A preliminary list of suggestions from a California task team could serve as a roadmap for reparations for African-Americans across the country, including free college tuition for all African-American high school graduates and the right to vote for inmates.
In 2020, Gov. Gavin Newsom established the state’s Task Force to Study and Develop Reparation Proposals to investigate possible reparations for descendants of early African migrants. According to the Associated Press, the Task Force delivered a 492-page study on reparations proposals on Wednesday.
Forcible labor and bodies were used to build the cornerstone of American riches, according to the seminal report, “constructed by trafficked African people and their descendants”. American government at all levels allowed or helped to profit from enslaving and torturing African-Americans so that a majority of white Americans could do so.
According to the interim assessment, African-Americans who came to America before the 20th century were subjected to an appalling level of racial prejudice. These people and their descendants were used as an economic advantage by the United States because of the country’s long history of racial oppression, as is detailed in this report.
The paper notes that California still plays a role in discrimination in professional sectors, healthcare, education, housing, and home ownership, the environment, incarceration, legal and political institutions, and police brutality.
The task committee issued a long range of new suggestions it claimed were vital to closing the racial disparity gap due to the influence of white supremacy on so many aspects of life.
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Modern “slavery in California,” or the criminal system, spawned several proposals from the task panel. Individuals detained should not lose their citizenship status, be paid a “fair market rate” for their labor, receive mental health treatment, and be able to preserve trauma-free connections with visiting family members, it argues.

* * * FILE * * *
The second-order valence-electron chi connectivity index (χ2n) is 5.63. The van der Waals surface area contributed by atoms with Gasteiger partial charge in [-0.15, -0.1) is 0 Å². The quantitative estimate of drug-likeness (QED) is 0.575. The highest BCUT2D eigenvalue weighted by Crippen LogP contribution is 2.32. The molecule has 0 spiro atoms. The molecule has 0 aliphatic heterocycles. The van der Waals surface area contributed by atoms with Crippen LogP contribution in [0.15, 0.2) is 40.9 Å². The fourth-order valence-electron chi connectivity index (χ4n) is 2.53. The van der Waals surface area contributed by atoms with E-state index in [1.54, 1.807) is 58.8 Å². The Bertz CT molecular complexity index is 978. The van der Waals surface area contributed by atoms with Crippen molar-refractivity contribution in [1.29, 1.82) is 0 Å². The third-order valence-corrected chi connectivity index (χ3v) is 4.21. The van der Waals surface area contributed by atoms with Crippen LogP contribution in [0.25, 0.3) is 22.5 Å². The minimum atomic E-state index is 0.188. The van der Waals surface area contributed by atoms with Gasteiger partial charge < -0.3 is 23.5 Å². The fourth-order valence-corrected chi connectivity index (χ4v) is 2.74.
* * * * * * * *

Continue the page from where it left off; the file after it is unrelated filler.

Rehabilitative programs for those who have been incarcerated should take precedence above everything else, says the task force’s recommendation. The right to vote should be extended to those who have been imprisoned.
Additionally, the task force recommended creating a genealogical division for Black Americans to help them trace their ancestry, providing free college tuition for every Black high-school graduate, and mandating mandatory classes from kindergarten through high school on African American history and mandatory cultural training for teachers.
Redlining and housing discrimination have historically led to historically excessively high-interest rates for Black Americans. The research makes recommendations to alleviate this problem by offering Black Americans cheaper rate options as an alternative to historically excessively high rates.
In addition, the task committee recommended an overhaul of the judicial system’s interactions with Black Americans.
Those with felony convictions should be allowed to serve on juries, according to the report, and judges and attorneys should not be able to exclude jurors because of their criminal background.
No precise financial plan is recommended, however, the report recommends that the state “establish a systematic scheme of reparations for African Americans.”
The report illustrates how California used slavery, Black Codes, and Jim Crow legislation to support its burgeoning economy, even though it was a free state when it joined the Union in 1850. African-Americans were not regarded as full citizens and did not get the same benefits as their white peers. Only in 1959 did California ratify the 14th Amendment, which established in 1866 that anybody born in the United States was automatically a citizen.
In international law, a country is liable for harm caused by its improper actions or neglect, the task force said.
The report’s thorough look at the history of slavery in the United States and how it has influenced nearly every aspect of American life opens the door to groundbreaking reforms in California, but it is also likely to exacerbate the raging debate in the United States over the controversial doctrine of Critical Race Theory, which is taught in law schools and graduate schools and examines how race and ethnicity impact people’s daily lives.
“I hope the report is used as an organizing tool, a sort of rallying call,” task committee head Kamilah Moore told NBC News. To say that reparations are long overdue for the African American community is an understatement.
An official reparations report is expected to be released in July 2023.